A. Quote of the Week
“Don’t assume that automation or new technology is the answer. You may achieve great efficiencies by improving the processes, realigning tasks, streamlining workflow, and providing training.” (Ivy Grey)
B. Articles to Read
1. Why Process Needs to Come Before Technology for Legal Innovation
To Innovate In Law, We Need Analysis, Not Hype (Above the Law)
“Without workflow and process analysis prior to introducing something new—particularly new technology—law firms may go through upheaval only to find that the project doesn’t meet expectations or lead to demonstrable improvements.”
Why it Matters:
This excellent article by Ivy Grey sets out a clear roadmap for firms to follow when conducting workflow and process analysis. As Grey notes, this analysis needs to happen prior to introducing new technology. Process isn’t taught in most law schools (yet), but it’s a critical part of the innovation journey.
2. It’s Not Just Lawyers: Process and Technology Challenges for Doctors
Why Process is Health Care’s Biggest Problem (Harvard Business Review)
“It takes more design time to create a care model that builds in quality and efficiency, but without that work upfront, the technology doesn’t matter and, in fact, only increases costs. This thinking is not new. Many industries from aviation to automotive to nuclear power have been applying this concept of “process before technology” for a long time. The safety and quality results in those industries is second to none. It’s about time health care catches up. Our lives may depend on it.”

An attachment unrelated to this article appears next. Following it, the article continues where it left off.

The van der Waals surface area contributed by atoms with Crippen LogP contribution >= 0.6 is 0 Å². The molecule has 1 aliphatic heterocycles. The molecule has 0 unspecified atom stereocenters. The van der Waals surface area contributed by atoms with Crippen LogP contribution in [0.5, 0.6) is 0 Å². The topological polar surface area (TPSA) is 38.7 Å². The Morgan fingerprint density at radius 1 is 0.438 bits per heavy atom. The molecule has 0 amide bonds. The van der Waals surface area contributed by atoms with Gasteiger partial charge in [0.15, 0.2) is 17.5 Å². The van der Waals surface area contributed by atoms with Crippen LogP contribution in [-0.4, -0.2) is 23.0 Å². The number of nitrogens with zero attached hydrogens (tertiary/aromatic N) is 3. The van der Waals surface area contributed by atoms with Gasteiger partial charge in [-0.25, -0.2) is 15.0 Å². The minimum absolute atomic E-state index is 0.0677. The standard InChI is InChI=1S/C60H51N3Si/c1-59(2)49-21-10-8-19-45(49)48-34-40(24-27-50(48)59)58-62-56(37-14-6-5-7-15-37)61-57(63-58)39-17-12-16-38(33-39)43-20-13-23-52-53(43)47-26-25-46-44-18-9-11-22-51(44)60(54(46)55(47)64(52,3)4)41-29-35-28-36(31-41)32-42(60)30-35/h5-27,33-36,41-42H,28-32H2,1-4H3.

Why it Matters:
Replace ‘care model’ with ‘client service model,’ replace ‘health care’ with ‘legal services,’ and replace ‘lives’ with ‘jobs.’ Yup, that’s the legal industry. Like the health care industry, the legal services industry is just starting to implement ideas that have been standard practice for decades. Technology is changing the way medical services are delivered, just like it’s impacting legal service delivery. However, the authors are emphatic that process must precede technology. And the same holds true for changes to legal service delivery.
3. It’s Not Just Lawyers: Data and Technology Challenges for Baseball Players
“Batting and pitching sensors are among the newest tools of trade in a sport where performances are now measured in hundredths of a second and where technological advances and analytics have been a trend in recent years. A data revolution has helped to change both the way players are evaluated and the way fans follow the sport.”
Why it Matters:
In baseball, a data revolution is helping change the way that talent (players) is evaluated. In law, the data revolution is just beginning, but it is certainly changing the way that talent (lawyers) is being evaluated, both within law firms and by in-house counsel retaining law firms.
In baseball, the data and analytics revolution has revealed players who were far more overrated than previously thought (I’m looking at you Derek Jeter – a player who won 5 gold gloves for being an ‘elite’ fielder, despite being a pretty lousy defender by more objective measures). In law, increased use of data and analytics will allow in-house departments to more objectively analyze their outside counsel’s performance. That elite lawyer who has won dozens of accolades may not be so great after all (and other lawyers may be vastly undervalued). Only time (and data) will tell.